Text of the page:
Two UCSF professors were named today (March 21) as Howard Hughes Medical Institute investigators, a highly prized honor that carries significant, long-term research support.
The investigators are Joseph DeRisi, PhD, UCSF associate professor of biochemistry, and Kevan Shokat, PhD, UCSF professor of cellular and molecular pharmacology.
They are among 43 scientists from 31 institutions nationwide named as new recipients of the honor.
At UCSF, 15 other UCSF scientists also hold the prestigious HHMI investigator status, among the highest number of any institution.
DeRisi, who holds the Gordon M. Tomkins Chair, helped pioneer the field of microarray technology, in which gene activity is revealed on a glass slide. He has used the microarrays he designed to make major advances in understanding such infectious diseases as SARS (severe acute respiratory syndrome) and malaria.
Shokat, a leader in the new field of chemical genetics, has developed a number of innovative techniques to tease apart the function of vital signaling molecules, called protein kinases, that are active in all cells. These proteins are responsible for most of the molecule-to-molecule communication in cells--cascades of signals that direct movement and metabolism, cancer and cell death.
Highlights of their research include:
JOSEPH DERISI -- In 2002, DeRisi and his former postdoctoral fellow used a microarray they had created--which can detect all known viruses and even those never seen before--to provide the confirming evidence that SARS was a novel form of a coronavirus. He is now using the tool to move in on other viruses, as well.
His greatest passion, however, is working to illuminate the life cycle and internal regulatory mechanisms of the malaria parasite, Plasmodium falciparum, which infects 200 to 300 million people world wide each year, mostly in tropical climates, such as sub Saharan Africa. The disease kills 700,000 to 2.7 million people annually, mostly children under the age of four.
In 2003, his team identified the full breadth of genetic activity at a key stage of development in the parasite. The discovery of the pronounced level of activity, in which a gene is transcribed into messenger RNA on the path toward producing a protein, points to numerous new potential targets for drug and vaccine therapy.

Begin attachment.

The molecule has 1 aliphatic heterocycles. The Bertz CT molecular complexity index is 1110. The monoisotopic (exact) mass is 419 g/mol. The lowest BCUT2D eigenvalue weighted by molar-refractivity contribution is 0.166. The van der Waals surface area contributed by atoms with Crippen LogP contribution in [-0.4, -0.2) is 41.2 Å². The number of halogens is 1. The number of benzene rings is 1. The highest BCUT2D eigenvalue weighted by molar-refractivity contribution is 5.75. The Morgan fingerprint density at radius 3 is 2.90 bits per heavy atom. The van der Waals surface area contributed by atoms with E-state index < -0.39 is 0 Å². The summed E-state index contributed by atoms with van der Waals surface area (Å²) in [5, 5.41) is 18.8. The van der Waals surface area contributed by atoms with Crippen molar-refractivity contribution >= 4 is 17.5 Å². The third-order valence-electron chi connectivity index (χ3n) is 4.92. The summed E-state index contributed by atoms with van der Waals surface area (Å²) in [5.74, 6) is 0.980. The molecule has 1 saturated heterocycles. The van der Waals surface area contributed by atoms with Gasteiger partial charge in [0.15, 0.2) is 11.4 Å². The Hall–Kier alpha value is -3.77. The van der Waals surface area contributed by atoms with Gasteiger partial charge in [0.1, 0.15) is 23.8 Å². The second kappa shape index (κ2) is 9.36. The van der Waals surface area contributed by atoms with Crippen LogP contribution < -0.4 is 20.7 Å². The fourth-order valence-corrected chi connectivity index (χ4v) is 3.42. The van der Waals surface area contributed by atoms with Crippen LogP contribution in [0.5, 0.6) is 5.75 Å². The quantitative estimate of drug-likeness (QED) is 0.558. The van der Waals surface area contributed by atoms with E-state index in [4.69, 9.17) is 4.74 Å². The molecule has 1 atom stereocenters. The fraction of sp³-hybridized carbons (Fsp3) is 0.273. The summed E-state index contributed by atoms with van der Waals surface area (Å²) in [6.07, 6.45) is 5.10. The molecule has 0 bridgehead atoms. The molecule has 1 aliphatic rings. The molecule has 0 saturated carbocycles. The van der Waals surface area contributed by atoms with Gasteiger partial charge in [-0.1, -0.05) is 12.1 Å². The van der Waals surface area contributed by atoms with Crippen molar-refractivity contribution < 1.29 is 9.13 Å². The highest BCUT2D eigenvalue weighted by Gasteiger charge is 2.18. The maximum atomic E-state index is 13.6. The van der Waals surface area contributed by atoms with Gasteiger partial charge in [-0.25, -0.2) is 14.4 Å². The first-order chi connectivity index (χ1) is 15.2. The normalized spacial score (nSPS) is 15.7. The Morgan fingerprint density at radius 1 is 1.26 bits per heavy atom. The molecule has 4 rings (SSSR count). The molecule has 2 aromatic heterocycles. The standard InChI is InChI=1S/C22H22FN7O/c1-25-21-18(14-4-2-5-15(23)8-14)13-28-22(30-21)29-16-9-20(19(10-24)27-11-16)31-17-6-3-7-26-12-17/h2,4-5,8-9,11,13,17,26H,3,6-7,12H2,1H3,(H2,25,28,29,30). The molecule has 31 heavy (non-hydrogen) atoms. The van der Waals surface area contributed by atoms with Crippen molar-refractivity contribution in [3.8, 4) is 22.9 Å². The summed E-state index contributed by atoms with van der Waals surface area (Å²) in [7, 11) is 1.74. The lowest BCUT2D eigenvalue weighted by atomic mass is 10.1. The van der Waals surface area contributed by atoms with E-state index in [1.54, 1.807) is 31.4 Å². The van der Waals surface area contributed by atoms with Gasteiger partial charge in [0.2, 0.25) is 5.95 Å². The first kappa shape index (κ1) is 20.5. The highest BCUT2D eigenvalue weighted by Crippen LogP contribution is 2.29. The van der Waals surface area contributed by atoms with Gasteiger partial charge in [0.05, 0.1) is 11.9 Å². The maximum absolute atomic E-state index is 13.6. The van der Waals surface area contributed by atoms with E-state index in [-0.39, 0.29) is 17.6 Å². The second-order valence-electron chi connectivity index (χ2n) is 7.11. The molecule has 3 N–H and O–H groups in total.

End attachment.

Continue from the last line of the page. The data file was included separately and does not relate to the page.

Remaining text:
An outspoken advocate of making scientific findings freely accessible to scientists around the world, many of whom cannot afford to subscribe to scientific journals, DeRisi published his malaria finding in the on-line, freely accessible science journal Public Library of Science Biology.
KEVAN SHOKAT -- Shokat's research goals are to understand each kinase's role in the body and to learn which kinases would be good candidates for drug development.
More than 500 different -- but quite similar -- kinases are active in most cells, and determining the role of each is crucial in the effort to control disease by blocking certain signals. But their nearly identical structure has made kinases difficult to study.
Shokat uses genetic engineering to essentially mutate an individual kinase to make it a unique target for a chemical that can control its activity, but not that of the other hundreds of kinases in a cell. In this way, he can isolate the function of individual kinases. The approach is now used by more than 100 university and pharmaceutical laboratories around the world to determine the function of key proteins.
Among other chemical-sleight-of-hand techniques, Shokat invented a technique that allows scientists for the first time to pinpoint where small molecules called phosphates attach to proteins in cells, allowing the cells to send signals and gives organisms a way to adapt to rapidly changing conditions. Diabetes, hypertension and many cancers arise when these simple, nearly ubiquitous molecules bind incorrectly or not all. Mapping their location on proteins should allow researchers to block aberrant binding and treat disease.
Source: Eurekalert & othersLast reviewed: By John M. Grohol, Psy.D. on 21 Feb 2009
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